Export Health Certificates pushed back, sparking fury within food industry
Border control measures which would have affected food and drink manufacturers have been pushed back until next year, in a move which has sparked fury among corners of the industry.
Changes to import paperwork will be postponed until 2022
The UK Government has confirmed that border control checks for food products due to come into effect this year have been pushed back, a move which has been described as having “the rug pulled” from underneath the food industry.
The new requirements for Export Health Certificates, which were due to be introduced on 1 October 2021, will now be introduced on 1 July 2022.
“Businesses have faced a range of challenges over recent months as they recover from the global pandemic which has impacted supply chains across Europe. This is being felt particularly by the agri-food sector, where new requirements on importing products of animal origin were due to be introduced from next month,” a Cabinet Office statement said.
“Rather than introduce these controls at this time, the government has listened to those who have called for a new approach to give businesses more time to adjust.”
“We want businesses to focus on their recovery from the pandemic rather than have to deal with new requirements at the border, which is why we’ve set out a pragmatic new timetable for introducing full border controls,” added Minister of State at the Cabinet Office, Lord Frost.
“Businesses will now have more time to prepare for these controls which will be phased in throughout 2022. The government remains on track to deliver the new systems, infrastructure and resourcing required.”
The move has proved controversial however, with some corners of the food industry reacting with anger that plans for Export Health Certificates have been changed so close to their implementation date.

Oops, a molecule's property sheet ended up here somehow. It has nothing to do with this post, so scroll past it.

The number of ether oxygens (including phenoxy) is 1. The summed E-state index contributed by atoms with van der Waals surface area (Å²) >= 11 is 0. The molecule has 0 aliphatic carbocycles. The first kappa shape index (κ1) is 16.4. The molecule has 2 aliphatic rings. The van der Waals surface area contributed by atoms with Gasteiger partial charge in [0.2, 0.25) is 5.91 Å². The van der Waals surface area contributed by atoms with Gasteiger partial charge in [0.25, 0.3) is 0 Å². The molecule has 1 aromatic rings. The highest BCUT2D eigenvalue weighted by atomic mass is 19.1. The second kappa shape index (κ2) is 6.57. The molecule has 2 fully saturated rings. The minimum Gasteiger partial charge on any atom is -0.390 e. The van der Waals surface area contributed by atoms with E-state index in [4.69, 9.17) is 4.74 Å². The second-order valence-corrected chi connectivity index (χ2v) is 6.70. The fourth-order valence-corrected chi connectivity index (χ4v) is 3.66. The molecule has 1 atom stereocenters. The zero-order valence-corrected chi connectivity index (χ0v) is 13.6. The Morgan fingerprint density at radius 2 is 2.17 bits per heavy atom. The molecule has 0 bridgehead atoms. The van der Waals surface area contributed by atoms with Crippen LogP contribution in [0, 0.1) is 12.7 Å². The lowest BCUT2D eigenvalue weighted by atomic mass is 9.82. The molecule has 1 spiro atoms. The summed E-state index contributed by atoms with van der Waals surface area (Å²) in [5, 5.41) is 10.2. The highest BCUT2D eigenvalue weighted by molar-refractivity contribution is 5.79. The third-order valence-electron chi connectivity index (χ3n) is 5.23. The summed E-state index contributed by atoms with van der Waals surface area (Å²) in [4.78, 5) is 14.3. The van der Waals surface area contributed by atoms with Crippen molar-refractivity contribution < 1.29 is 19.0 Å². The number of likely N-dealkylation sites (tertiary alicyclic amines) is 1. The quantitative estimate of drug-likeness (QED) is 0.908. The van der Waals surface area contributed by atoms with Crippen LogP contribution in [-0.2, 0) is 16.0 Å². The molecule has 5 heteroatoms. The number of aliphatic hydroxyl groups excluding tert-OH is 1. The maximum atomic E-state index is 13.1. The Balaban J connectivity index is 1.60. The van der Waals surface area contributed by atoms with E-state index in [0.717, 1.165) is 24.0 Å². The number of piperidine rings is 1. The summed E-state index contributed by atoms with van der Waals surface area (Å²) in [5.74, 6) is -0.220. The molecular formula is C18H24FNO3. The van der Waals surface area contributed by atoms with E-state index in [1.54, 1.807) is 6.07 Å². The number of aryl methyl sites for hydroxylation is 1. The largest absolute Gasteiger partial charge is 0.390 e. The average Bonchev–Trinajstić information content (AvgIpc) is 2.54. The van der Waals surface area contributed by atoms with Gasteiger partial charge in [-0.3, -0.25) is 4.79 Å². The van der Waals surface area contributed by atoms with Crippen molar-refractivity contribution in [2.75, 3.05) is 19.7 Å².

“Many food and drink manufacturers will be dismayed by the lateness of this substantial change. Businesses have invested very significant time and money in preparing for the new import regime on 1 October 2021. Now, with just 17 days to go, the rug has been pulled. This move penalises those who followed Government advice and rewards those who ignored it. As recently as yesterday, officials assured us that import checks would be implemented as planned,” said Ian Wright, Chief Executive of the Food and Drink Federation (FDF).
“The repeated failure to implement full UK border controls on EU imports since 1 January 2021 undermines trust and confidence among businesses. Worse, it actually helps the UK’s competitors. The asymmetric nature of border controls facing exports and imports distorts the market and places many UK producers at a competitive disadvantage with EU producers.
“We welcome the Government’s acknowledgement that supply chains are under extreme pressure but this is to a large extent caused by labour and skills shortages in every part of the food chain. Government must put in place financial support to help prepare for these new deadlines of import controls – industry has invested three times in preparing, only to have wasted this money despite assurances from Government there would be no delay.”